My name is Mark Goodfield. Welcome to The Blunt Bean Counter ™, a blog that shares my thoughts on income taxes, finance and the psychology of money. I am a Chartered Professional Accountant and a partner with a National Accounting Firm in Toronto. This blog is meant for everyone, but in particular for high net worth individuals and owners of private corporations. The views and opinions expressed in this blog are written solely in my personal capacity and cannot be attributed to the accounting firm with which I am affiliated. My posts are blunt, opinionated and even have a twist of humor/sarcasm. You've been warned.

Wednesday, April 2, 2014

Retirement Planning Spreadsheet

I often receive insightful and enlightening comments from my readers. I received one such comment in respect of Part 6 of my series on “How Much Money do I Need to Retire? Heck if I Know or Anyone Else Does!".

When you read the comment (reproduced below), you will note the thought and detail provided. In the last paragraph of the comment, the reader discusses a retirement spreadsheet he created and he suggests that “there ought to be one in the public domain”.

I thought to myself, a reader who appeared so detailed and thorough, must have a pretty good spreadsheet, and thus, I asked him if he would be willing to share his work with others in the public domain.

The reader has agreed to share his retirement spreadsheet so others may benefit from it. I am providing a link at the bottom of this post to his spreadsheet. Please keep in mind that I have only played with the spreadsheet and have not rigorously tested it and any use of the spreadsheet is undertaken at your own risk.

The Reader's Retirement Experience

The comment as initially emailed to me and then subsequently posted on my blog is copied in full below; I find it quite insightful:

At Marks' request, I am posting my previous email to him. I would like to share my experience:

Ten years ago I figured that I could retire. I created a spreadsheet that calculated, year after year, investment return, expense adjusted for inflation, income tax, and remaining capital. The assumptions I used were:

- 2% inflation
 - 4% investment return net of management and trading fees; the entire return fully taxed
- income tax rates remained the same, but brackets adjusted for inflation

My registered accounts were fairly large, so I was careful to calculate each year the minimum withdrawal and the resulting income tax. In fact, one main reason I created this spreadsheet was so that I could play around with registered account withdrawals before minimum withdrawals kick in, to see which strategy would work best.

I did not factor in OAS or CPP (there is always that sticky OAS clawback, and even the Service Canada website cannot give you an accurate CPP amount in a future year when you actually start drawing on it). And I did not factor in my house. Bloggers note: The reader provides for OAS and CPP in his "other income" column.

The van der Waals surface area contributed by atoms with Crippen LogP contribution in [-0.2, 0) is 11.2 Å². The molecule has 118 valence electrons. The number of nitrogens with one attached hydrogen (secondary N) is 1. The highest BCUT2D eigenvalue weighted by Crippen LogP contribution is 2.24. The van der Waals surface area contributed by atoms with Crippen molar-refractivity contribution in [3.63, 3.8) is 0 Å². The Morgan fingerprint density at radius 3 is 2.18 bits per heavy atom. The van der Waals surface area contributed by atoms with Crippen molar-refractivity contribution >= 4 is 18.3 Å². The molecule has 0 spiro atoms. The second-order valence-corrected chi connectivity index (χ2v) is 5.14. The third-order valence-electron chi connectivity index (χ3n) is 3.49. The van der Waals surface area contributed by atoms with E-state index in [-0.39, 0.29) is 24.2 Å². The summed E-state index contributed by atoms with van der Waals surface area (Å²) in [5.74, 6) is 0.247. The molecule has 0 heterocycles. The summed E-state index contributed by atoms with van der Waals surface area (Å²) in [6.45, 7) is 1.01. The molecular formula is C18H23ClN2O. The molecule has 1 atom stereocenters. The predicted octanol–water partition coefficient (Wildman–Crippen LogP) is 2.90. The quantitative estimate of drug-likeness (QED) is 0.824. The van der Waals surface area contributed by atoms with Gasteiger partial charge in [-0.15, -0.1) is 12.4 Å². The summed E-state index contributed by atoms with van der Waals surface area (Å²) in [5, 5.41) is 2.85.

The expense number I used to start was simply my previous year’s actual expense. In the model, I just ran with this expense, adjusted for inflation. Starting from age 50, it turned out that my withdrawal rate was 3% (excluding income tax), and the money ran out after 45 years. That was how I concluded I could retire.

(It turned out the best withdrawal strategy from registered accounts is to leave the money there as late as possible. The tax savings and resulting returns from these earlier years seem to offset higher income tax during the requisite withdrawal years.)

Here is my experience so far:

- My actual income tax has been lower than calculated, probably because of dividends and unrealized capital gains in my unregistered accounts.

- My actual return on capital yearly had been: 6.62, 6.82, 3.79, -7.27, 11.31, 8.32, 6.12, 6.20 and 7.78%

- My actual expenses (excluding taxes) had fluctuated from year to year, but over 10 years, the actual total expenses are 4% less than the projected total.

As a result, I am ahead of the model I that ran 10 years ago. Every year I update the spreadsheet with actual numbers, so that I can compare where things differ, and also see how the projections change. (I don’t bother updating the tax brackets or the expense projections.) Currently, the projections show that there will be quite a bit of money left after year 47.

Just for curiosity, I plug in a hypothetical withdrawal rate of 4% at age 65 into the spreadsheet, and let it run. Money will run out at age 95. So a 4% withdrawal rate excluding income tax is probably OK but I would be cautious of it.

On the other hand, I did not include OAS and CPP. Also, my situation is a two-income family.

This spreadsheet has been one of my most important financial management tools in the past 10 years. It is not that hard to create a spreadsheet like this where one can fill in one’s numbers and assumptions and see the projections; there ought to be one in the public domain.

Retirement Planning Spreadsheet

Here is the link to the Retirement Spreadsheet (Note: The screen will look haphazard, just go to the top left corner, click file and then click download). My reader has provided instructions on page one. I thank this reader for his selflessness in providing the spreadsheet to others.

The above spreadsheet is for informational purposes only. Both I and the creator of the spreadsheet make no representations and warranties as to its accuracy, completeness or use and you use the spreadsheet at your own risk.